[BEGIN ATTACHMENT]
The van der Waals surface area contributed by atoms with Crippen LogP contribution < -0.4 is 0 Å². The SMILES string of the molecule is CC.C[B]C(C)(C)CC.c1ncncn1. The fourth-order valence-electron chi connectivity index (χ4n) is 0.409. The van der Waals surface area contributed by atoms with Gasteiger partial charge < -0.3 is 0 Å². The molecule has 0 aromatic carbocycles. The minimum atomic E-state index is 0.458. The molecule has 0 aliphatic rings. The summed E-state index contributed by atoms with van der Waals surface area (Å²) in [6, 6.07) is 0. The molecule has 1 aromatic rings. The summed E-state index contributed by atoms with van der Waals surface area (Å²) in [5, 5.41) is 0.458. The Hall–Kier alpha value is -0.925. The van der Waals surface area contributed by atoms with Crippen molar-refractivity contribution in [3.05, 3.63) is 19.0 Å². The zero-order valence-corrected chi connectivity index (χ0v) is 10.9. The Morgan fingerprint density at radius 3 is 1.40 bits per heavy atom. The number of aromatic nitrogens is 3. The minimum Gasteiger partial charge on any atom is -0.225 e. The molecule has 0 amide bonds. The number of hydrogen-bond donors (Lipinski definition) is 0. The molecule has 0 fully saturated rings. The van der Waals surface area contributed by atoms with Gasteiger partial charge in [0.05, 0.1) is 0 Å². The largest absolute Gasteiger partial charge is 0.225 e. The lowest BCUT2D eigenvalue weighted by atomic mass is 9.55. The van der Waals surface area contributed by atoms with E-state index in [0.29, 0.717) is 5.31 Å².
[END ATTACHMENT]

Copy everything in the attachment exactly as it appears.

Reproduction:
The van der Waals surface area contributed by atoms with Crippen LogP contribution < -0.4 is 0 Å². The SMILES string of the molecule is CC.C[B]C(C)(C)CC.c1ncncn1. The fourth-order valence-electron chi connectivity index (χ4n) is 0.409. The van der Waals surface area contributed by atoms with Gasteiger partial charge < -0.3 is 0 Å². The molecule has 0 aromatic carbocycles. The minimum atomic E-state index is 0.458. The molecule has 0 aliphatic rings. The summed E-state index contributed by atoms with van der Waals surface area (Å²) in [6, 6.07) is 0. The molecule has 1 aromatic rings. The summed E-state index contributed by atoms with van der Waals surface area (Å²) in [5, 5.41) is 0.458. The Hall–Kier alpha value is -0.925. The van der Waals surface area contributed by atoms with Crippen molar-refractivity contribution in [3.05, 3.63) is 19.0 Å². The zero-order valence-corrected chi connectivity index (χ0v) is 10.9. The Morgan fingerprint density at radius 3 is 1.40 bits per heavy atom. The number of aromatic nitrogens is 3. The minimum Gasteiger partial charge on any atom is -0.225 e. The molecule has 0 amide bonds. The number of hydrogen-bond donors (Lipinski definition) is 0. The molecule has 0 fully saturated rings. The van der Waals surface area contributed by atoms with Gasteiger partial charge in [0.05, 0.1) is 0 Å². The largest absolute Gasteiger partial charge is 0.225 e. The lowest BCUT2D eigenvalue weighted by atomic mass is 9.55. The van der Waals surface area contributed by atoms with E-state index in [0.29, 0.717) is 5.31 Å².